Every month, Attorney David Cohen will answer a few general Canadian immigration questions submitted by our readers. These questions cover immigration programs, eligibility, processing, language requirements, investing in Canada, landing, admissibility, studying in Canada, working in Canada, and much more.
Here are this month’s questions and answers.
1. I have friends who were granted permanent resident visas. When they applied for the said visas, they were common-law partners, as they cohabited without the benefit of marriage. Can they possibly enter into a contract of marriage in the Philippine before going to Canada? Will it affect their present visa?
Any change in civil status should be reported immediately to Canadian immigration authorities, even when such a change may cause a delay in the processing of the visa application.
Changes in civil status that occur after a visa is issued but before the applicant has landed in Canada must also be reported to Canadian immigration authorities.
2. I am a 35 year-old postgraduate with 11 years of work experience. I am acting as an accompanying spouse in the Express Entry system. The Principal Applicant (PA), my wife, is a 34 year-old postgraduate. Her Comprehensive Ranking System (CRS) score is 371 and mine is 390. She was made PA because I thought the prospects of her getting a job was better with job NOC code 2231(electrical and electronics engineering). I am a construction engineer. Now I observe that the number of jobs listed under my occupation is double that of hers. Is it possible that I create a fresh profile with me as the PA, while also keeping her profile in the pool?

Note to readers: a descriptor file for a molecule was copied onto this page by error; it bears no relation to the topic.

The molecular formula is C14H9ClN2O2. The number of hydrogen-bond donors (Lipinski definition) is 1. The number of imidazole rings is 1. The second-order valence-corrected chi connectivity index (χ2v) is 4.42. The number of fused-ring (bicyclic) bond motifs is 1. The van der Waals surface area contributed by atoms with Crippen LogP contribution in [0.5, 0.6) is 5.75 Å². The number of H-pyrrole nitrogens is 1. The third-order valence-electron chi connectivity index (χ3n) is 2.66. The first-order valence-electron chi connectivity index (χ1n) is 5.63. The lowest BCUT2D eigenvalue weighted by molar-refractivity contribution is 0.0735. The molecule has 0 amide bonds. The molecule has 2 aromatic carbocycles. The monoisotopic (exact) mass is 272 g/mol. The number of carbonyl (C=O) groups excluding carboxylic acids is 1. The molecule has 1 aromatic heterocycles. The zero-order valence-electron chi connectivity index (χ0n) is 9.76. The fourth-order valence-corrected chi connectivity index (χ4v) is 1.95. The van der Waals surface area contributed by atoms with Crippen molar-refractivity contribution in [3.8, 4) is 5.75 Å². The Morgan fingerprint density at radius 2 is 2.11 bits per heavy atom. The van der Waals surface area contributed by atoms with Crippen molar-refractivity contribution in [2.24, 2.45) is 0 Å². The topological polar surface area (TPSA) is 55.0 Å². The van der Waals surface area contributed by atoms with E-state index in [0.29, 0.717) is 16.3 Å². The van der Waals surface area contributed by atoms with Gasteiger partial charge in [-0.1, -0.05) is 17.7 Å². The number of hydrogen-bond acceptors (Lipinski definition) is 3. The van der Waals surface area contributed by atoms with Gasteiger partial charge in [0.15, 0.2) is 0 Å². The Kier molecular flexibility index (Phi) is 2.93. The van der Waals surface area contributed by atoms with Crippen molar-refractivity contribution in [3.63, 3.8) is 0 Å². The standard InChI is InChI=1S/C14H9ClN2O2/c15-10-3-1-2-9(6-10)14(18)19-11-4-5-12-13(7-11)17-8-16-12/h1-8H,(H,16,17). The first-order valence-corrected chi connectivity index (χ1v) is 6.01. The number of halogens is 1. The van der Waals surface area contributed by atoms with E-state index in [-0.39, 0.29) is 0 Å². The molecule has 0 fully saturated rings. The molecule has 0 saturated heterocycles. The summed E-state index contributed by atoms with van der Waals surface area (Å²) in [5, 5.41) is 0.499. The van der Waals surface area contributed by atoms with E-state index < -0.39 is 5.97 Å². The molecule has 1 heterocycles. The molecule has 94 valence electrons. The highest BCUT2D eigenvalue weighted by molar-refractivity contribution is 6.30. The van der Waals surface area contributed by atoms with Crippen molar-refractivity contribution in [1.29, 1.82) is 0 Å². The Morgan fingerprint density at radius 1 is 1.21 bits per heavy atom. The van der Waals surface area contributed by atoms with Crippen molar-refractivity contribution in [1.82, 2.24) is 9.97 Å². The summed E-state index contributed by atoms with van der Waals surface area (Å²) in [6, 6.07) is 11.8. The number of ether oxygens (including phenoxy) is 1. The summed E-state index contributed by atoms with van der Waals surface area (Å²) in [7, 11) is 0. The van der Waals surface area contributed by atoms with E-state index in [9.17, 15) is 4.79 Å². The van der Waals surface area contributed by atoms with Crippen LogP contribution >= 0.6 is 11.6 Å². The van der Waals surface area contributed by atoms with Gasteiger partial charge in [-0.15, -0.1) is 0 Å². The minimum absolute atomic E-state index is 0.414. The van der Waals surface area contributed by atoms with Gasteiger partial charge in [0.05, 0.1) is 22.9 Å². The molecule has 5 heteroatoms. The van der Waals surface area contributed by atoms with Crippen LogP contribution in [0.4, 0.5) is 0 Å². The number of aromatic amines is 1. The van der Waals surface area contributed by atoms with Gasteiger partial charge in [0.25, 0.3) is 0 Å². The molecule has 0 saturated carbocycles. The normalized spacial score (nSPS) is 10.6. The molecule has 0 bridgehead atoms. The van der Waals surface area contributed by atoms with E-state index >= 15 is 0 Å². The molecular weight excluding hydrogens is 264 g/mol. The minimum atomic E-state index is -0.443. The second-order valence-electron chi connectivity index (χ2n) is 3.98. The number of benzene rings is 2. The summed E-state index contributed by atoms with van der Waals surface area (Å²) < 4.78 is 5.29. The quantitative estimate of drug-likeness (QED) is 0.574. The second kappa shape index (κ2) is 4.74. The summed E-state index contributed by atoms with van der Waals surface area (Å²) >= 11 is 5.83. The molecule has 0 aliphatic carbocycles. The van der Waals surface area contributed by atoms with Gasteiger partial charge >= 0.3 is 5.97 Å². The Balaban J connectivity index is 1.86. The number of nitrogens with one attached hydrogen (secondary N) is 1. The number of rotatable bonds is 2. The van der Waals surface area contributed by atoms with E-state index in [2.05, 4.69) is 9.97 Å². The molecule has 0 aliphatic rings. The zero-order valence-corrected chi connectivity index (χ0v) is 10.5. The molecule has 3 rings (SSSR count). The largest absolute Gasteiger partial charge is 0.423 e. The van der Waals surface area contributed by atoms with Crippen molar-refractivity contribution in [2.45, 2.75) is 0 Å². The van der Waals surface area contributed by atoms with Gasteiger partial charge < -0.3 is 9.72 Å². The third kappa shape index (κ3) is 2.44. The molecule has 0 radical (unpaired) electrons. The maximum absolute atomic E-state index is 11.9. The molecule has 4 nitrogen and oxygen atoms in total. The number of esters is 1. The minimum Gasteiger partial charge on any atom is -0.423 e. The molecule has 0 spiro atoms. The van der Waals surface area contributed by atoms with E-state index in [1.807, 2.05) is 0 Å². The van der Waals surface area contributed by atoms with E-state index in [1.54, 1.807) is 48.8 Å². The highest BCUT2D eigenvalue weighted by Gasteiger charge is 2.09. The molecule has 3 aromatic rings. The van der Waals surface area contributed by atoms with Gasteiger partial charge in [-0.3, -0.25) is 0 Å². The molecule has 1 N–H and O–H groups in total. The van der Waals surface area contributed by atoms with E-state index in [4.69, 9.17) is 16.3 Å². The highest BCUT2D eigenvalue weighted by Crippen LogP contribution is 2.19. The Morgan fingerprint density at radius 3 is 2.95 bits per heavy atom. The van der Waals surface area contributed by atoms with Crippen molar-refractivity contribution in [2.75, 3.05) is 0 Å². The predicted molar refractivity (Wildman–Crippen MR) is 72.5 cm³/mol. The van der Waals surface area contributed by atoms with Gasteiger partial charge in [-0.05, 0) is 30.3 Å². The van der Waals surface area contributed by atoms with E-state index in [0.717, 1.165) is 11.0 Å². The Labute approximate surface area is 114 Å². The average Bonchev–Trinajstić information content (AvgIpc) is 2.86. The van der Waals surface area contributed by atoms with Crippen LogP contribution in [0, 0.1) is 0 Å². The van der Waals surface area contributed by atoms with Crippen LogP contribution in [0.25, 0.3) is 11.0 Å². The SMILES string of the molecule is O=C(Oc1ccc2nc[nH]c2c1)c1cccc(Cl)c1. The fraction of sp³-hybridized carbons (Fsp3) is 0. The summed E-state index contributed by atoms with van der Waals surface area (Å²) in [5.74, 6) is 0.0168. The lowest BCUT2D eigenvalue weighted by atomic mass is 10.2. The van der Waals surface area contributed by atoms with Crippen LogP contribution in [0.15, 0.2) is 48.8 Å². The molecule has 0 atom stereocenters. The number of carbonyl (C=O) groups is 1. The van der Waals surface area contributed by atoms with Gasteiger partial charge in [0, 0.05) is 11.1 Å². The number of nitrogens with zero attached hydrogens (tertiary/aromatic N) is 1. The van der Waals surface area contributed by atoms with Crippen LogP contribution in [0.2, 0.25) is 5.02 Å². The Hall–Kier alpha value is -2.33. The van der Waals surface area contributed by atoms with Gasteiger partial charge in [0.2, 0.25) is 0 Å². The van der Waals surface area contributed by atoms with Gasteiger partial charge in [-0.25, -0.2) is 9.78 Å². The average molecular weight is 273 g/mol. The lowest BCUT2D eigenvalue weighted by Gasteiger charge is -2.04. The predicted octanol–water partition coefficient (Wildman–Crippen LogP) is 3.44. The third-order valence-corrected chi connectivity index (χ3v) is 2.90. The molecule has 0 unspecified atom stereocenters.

Yes, this is possible. Some couples may see the value of having two profiles in the pool, with both partners listed as the Principal Applicant on separate profiles. You should ensure that the information provided in both profiles is consistent, as discrepancies may be seen as misrepresentation.
3. I’m planning to start my immigration application to Canada next month. I have worked in the Kingdom of Saudi Arabia from 2003 to 2005 but the company that I worked for can’t provide a work certificate. I am currently working for a different company since 2006 that is willing to provide a work certificate. The question now is can I still submit my application without the work certificate from 2003-2005?
Whenever a candidate cannot provide an item listed under the required documents on the application checklist, he or she must explain why, as well as demonstrate that efforts were made to acquire the document(s) in question. Moreover, alternative documentation should be provided.
In situations where obtaining a required work document proves to be difficult or impossible, alternative documentation may include items such as pay slips, an original job offer, proof of the company folding since 2005 (if that is the case), letters from former colleagues and/or a supervisor, and taxation records. This list is just suggested items, and not exhaustive.
Also bear in mind that if documents on the required checklist are not provided and alternative documentation is provided in its place, the decision to allow the alternative documentation in lieu of the required documentation rests at the discretion of the Visa Officer overlooking the file.
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